Zika virus researchers point out the connection of the infection with skull malformations
Virus has been spreading for months
The Zika virus has been rampant for months in various countries in South and Central America. Through travelers, the pathogen repeatedly arrives in countries outside the affected regions, and several Zika cases have also been confirmed in Germany. The virus has long been suspected to be the cause of the so-called "microcephaly", a developmental peculiarity in which the skull is unusually small compared to the normal state. This can lead to brain malformations, as a result of which the affected children are often mentally handicapped and suffer from neurological disorders. However, there was no proof of this link so far.
Turning point in the fight against the virus
On Wednesday, the CDC (Centers for Disease Control and Prevention) presented proof of the link between Zika infection and microcephaly. According to CDC director Tom Frieden, this means a "turning point in the fight against Zika", reports the news agency "dpa". However, as the CDC researchers write in the New England Journal of Medicine, there is not one piece of evidence, but rather a chain of evidence from various studies and extensive research. "Based on the review of these data, we conclude that there is a causal link between prenatal Zika virus infection and microcephaly, as well as other severe brain abnormalities," experts said in their article.
Further research is urgently needed
Despite the new findings, many aspects remained unclear, the researchers write. Above all, this includes the important question of how often an infection actually leads to skull malformation. Because the evidence produced does not mean that any infection with the Zika virus adversely affect the unborn child, the researchers emphasize. "As we saw during Zika's recent outbreak, some infected women gave birth to children who seem to be healthy," the report says.
Accordingly, further investigations are urgently needed to clarify the open questions. On the advice of the US Department of Health, pregnant women should continue to avoid traveling in areas with Zika, or to protect themselves from mosquito bites when living in an affected area. In addition, it is important that couples in these areas prevent sexual transmission through the use of appropriate contraceptives, according to the CDC.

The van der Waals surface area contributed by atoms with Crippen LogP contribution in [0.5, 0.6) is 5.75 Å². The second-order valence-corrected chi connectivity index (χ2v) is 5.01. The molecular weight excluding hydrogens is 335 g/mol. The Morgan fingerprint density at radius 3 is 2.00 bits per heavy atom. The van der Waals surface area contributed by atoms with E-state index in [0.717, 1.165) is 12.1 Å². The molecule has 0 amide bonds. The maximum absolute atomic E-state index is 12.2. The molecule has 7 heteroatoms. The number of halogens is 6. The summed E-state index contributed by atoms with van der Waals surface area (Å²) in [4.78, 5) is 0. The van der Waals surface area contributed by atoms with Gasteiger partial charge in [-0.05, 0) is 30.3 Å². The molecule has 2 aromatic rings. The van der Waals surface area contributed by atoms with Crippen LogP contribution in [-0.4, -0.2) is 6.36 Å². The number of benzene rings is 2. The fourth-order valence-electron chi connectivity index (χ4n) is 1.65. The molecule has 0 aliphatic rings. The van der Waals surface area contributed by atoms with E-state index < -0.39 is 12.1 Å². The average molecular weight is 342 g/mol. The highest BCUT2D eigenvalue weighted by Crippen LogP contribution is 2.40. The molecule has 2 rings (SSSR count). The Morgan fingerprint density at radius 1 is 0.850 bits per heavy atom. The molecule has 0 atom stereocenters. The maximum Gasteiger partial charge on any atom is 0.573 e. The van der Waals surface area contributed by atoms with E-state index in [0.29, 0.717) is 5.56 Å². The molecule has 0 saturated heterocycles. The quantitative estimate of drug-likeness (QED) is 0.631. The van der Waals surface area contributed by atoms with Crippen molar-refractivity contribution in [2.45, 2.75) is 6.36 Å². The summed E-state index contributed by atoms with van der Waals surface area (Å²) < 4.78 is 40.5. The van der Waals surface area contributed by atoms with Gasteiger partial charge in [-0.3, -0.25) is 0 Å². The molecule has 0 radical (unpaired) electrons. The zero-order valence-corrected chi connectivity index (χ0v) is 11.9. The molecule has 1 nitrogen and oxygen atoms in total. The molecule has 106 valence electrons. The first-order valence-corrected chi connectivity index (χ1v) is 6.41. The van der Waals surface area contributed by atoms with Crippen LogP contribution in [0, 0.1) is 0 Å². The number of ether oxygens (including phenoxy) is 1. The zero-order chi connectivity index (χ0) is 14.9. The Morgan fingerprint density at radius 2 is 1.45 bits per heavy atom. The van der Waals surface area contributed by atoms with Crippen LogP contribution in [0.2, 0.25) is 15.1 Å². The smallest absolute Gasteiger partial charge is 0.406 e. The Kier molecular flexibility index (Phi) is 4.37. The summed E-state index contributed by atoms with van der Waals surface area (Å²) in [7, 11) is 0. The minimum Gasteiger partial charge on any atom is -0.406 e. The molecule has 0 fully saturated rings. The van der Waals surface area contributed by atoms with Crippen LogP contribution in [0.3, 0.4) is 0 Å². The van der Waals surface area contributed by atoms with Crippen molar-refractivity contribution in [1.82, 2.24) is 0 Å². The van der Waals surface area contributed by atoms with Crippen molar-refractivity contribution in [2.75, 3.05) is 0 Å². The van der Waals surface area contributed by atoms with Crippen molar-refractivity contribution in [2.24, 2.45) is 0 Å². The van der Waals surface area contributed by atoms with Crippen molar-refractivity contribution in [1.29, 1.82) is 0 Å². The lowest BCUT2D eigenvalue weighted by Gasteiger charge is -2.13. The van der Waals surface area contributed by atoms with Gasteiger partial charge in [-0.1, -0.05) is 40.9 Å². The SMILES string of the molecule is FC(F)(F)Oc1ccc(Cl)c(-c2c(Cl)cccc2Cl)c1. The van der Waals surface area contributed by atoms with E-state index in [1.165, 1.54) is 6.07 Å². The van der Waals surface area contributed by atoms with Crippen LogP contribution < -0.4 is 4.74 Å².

Virus can cause damage even after birth
More recently, Brazilian researchers have given the alarming hint that Zika may be even more of a threat than previously thought. Zika researcher Stevens Rehen of the Instituto D'Or in Rio de Janeiro told the dpa that Zika could affect the child not only in embryos but also after birth. According to him, the damage to nerve cells could endanger hearing and vision loss, and there was also a noticeable increase in Guillain-Barré syndrome (GBS) in Brazil. This is an inflammatory disease of the nerves, characterized by increased paralysis and sensory disturbances, and in the worst case can be fatal.
Brazil is said to be the country most affected by the virus, with estimates estimated that more than one million people are infected. The number of confirmed cases of microcephaly was, according to the "dpa" according to the Ministry of Health increased to 1113, in 189 mothers could therefore be detected the Zika virus. This is mainly transmitted by the yellow fever mosquito Aedes Aegypti, also dengue and yellow fever can be given by this species. Aedes Aegypti are widespread in many parts of Brazil, now the country even uses military in the fight against the dangerous Zika mosquitoes.
Government wants to protect athletes and visitors to the Olympic Games
With an expansion of the mosquito control program, the Brazilian government also wants to protect the active and visitors of the Olympic Games in Rio de Janeiro (5 to 21 August) from the virus. As the dpa reports, was in the course of more than 50,000 hotels, bars and restaurants throughout the country a package of measures for better control of mosquitoes have been sent, as well as the preventive and diagnostic measures were strengthened during the games. More than 260,000 health workers should therefore pay more attention to the fight against the mosquito - because a vaccine is not yet available. The organizers of the Olympic Games, however, emphasize that the insects would hardly be active at the time of the Games. Because the country is located almost completely in the southern hemisphere of the earth, the South American winter begins there in June.
Infection goes unnoticed in most cases
The Zika virus spread to the Americas within just a few months in more than 20 countries and has now appeared in around 50 countries. It is not fatal and, in most cases, an infection is so mild that it is not noticed by the person affected. In about 20 percent of those infected, however, flu-like symptoms such as fever, headache and body aches occur, in some cases it also causes skin rash. (No)